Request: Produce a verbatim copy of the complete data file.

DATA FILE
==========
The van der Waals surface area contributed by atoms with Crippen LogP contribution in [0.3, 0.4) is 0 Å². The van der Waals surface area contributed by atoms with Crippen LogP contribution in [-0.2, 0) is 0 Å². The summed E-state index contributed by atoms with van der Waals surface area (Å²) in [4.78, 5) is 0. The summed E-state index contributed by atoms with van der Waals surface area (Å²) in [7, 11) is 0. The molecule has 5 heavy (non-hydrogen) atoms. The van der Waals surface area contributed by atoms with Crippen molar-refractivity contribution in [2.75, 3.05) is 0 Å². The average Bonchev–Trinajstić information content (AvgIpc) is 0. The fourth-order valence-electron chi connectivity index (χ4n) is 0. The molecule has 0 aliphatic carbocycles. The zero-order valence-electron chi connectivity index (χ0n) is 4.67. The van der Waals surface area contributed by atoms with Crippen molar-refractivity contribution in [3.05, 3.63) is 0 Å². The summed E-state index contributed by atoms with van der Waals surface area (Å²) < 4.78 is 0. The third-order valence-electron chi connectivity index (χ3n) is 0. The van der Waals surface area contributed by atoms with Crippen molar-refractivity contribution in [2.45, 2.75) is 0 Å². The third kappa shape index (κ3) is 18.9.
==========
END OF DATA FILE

The van der Waals surface area contributed by atoms with Crippen LogP contribution in [0.3, 0.4) is 0 Å². The van der Waals surface area contributed by atoms with Crippen LogP contribution in [-0.2, 0) is 0 Å². The summed E-state index contributed by atoms with van der Waals surface area (Å²) in [4.78, 5) is 0. The summed E-state index contributed by atoms with van der Waals surface area (Å²) in [7, 11) is 0. The molecule has 5 heavy (non-hydrogen) atoms. The van der Waals surface area contributed by atoms with Crippen molar-refractivity contribution in [2.75, 3.05) is 0 Å². The average Bonchev–Trinajstić information content (AvgIpc) is 0. The fourth-order valence-electron chi connectivity index (χ4n) is 0. The molecule has 0 aliphatic carbocycles. The zero-order valence-electron chi connectivity index (χ0n) is 4.67. The van der Waals surface area contributed by atoms with Crippen molar-refractivity contribution in [3.05, 3.63) is 0 Å². The summed E-state index contributed by atoms with van der Waals surface area (Å²) < 4.78 is 0. The third-order valence-electron chi connectivity index (χ3n) is 0. The van der Waals surface area contributed by atoms with Crippen molar-refractivity contribution in [2.45, 2.75) is 0 Å². The third kappa shape index (κ3) is 18.9.